“So here’s the thing about being Baker Acted,” opens narrator Kenna, referring to a real-life Florida law called the Baker...

KISS OF BROKEN GLASS

Told in finely tuned free verse, this story about self-injury portrays an unusual root cause for cutting: peer pressure.

“So here’s the thing about being Baker Acted,” opens narrator Kenna, referring to a real-life Florida law called the Baker Act, which allows for involuntary psychiatric institutionalization for up to 72 hours. Kenna’s sent straight there when a friend catches her cutting herself in the school bathroom. Kenna’s steamed, because the girl who told on her is a cutter too, as is their whole social circle. Girls compare scars and slits, sharing tips for hiding pins and stealing blades. In what Kenna calls the Sisters of the Broken Glass, girls crowd around at lunch, “looking at my cuts, rubbing my shoulders, / dabbing me with I-feel-so-bad-for-you ointment.” Kenna has no single, specific inner trauma, only various (valid) unhappinesses; she feels like “just a copycutter. / A follower who did it to fit in. / And now I can’t stop.” Now she finds her scars “[p]retty as pink pearls” and craves the adrenaline: Cutting’s “like energy / moving through my body / in waves. // Rushing. / Cleansing.” Despite hipster references (John Green, Tony Hawk, Tumblr, Twitter), the simple characterizations could have made for a generic problem novel, but Kuderick’s keen diction and free-verse technique shine.

Pub Date: Sept. 9, 2014

ISBN: 978-0-06-230656-2

Page Count: 224

Publisher: HarperTeen

Review Posted Online: July 16, 2014

Kirkus Reviews Issue: Aug. 1, 2014

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An earnest but belabored story of love and cognitive disability.

ROSIE LOVES JACK

A teen with Down syndrome runs away to find her boyfriend when her parents forbid their relationship.

Sixteen-year-old Rose Tremayne and her boyfriend, Jack, were made for each other. Jack, who was born with a brain injury, helps Rosie with reading and writing; Rosie calms his anger issues. But after a violent outburst, Jack is sent away—and Rosie’s parents think she should forget him. Rosie resolves to find Jack herself, taking the train to London alone and venturing into the city’s labyrinthine subway system. As she copes with transportation setbacks, she encounters assorted strangers—some kind and some with unsavory intentions. Though secondary characters lack depth, Rosie’s narration sympathetically expresses her determination, frustration, and naïveté in equal measure, and others’ patronizing and rude reactions to her disability are sadly realistic. However, much of the plot feels contrived. Despite Darbon’s efforts to show that Rosie is more than her Down syndrome, she doesn’t escape being a symbol of childlike innocence, a problematic trope. While a twist darkly demonstrates how people with intellectual disabilities can be targets of abuse, its execution is somewhat implausible. Portrayed primarily through Jack’s misspelled postcards and florid prose such as “The sun came out in my head and my heart grew wings and took me up to the moon,” the romance never quite feels three-dimensional; the ending, though touching, is rather pat. Most characters default to White.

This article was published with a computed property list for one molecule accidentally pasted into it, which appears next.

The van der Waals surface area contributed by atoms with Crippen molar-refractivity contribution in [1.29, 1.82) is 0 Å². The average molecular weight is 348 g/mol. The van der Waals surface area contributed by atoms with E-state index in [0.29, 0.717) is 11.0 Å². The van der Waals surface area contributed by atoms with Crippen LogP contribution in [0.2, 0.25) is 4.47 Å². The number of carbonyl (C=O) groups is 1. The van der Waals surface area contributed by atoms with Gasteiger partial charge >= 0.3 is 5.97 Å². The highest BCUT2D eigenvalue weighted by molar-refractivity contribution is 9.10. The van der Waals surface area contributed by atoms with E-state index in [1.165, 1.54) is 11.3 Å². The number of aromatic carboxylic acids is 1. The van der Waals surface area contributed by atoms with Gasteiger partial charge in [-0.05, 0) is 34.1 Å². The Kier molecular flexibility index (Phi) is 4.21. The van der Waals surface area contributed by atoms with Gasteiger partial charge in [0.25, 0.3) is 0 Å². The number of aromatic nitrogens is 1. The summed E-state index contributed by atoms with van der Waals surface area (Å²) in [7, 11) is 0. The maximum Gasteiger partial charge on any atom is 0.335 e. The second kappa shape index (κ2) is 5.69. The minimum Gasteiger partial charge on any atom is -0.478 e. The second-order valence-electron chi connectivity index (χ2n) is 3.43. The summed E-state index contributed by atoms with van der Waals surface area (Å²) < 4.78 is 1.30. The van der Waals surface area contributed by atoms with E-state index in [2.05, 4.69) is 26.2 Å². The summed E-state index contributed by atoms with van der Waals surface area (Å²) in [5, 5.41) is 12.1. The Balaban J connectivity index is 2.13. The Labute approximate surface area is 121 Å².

An earnest but belabored story of love and cognitive disability. (author's note) (Romance. 14-16)

Pub Date: March 1, 2021

ISBN: 978-1-68263-289-5

Page Count: 352

Publisher: Peachtree

Review Posted Online: Dec. 15, 2020

Kirkus Reviews Issue: Jan. 1, 2021

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Overall, a solid debut.

THE HEARTBEATS OF WING JONES

In 1995 Atlanta, a mixed-race girl finds a way to stand out on her own terms.

Wing and her brother, Marcus, attract attention because they're half Chinese, half black. While Marcus is a football hero, Wing suffers bullying from a mean girl and secretly pines for Aaron, Marcus' best friend, a black boy. Everything changes when Marcus, while driving drunk, kills two people and falls into a coma. Wing feels completely alone; neither her mother nor her grandmothers, LaoLao and Granny Dee, seem to know what to do. So Wing starts running in secret, prodded by her imaginary dragon and lioness, which she has not seen since her father died. She feels free when she runs, as though she can outrun all her mixed emotions. When Aaron finds out, he encourages Wing, and they grow closer even as the situation at home worsens. A running sponsorship could save her family—but in trying to chase that sponsorship, will Wing lose the one thing that makes her feel free? The choice of time period feels unjustified—this story could have been equally true in 2016—and the device of the dragon and lioness feels forced. Nevertheless, Wing's sense of isolation is well-captured, and her grief and confusion are raw and moving.

Overall, a solid debut. (Historical fiction. 14-16)

Pub Date: March 14, 2017

ISBN: 978-0-399-55502-2

Page Count: 336

Publisher: Delacorte

Review Posted Online: Dec. 6, 2016

Kirkus Reviews Issue: Dec. 15, 2016

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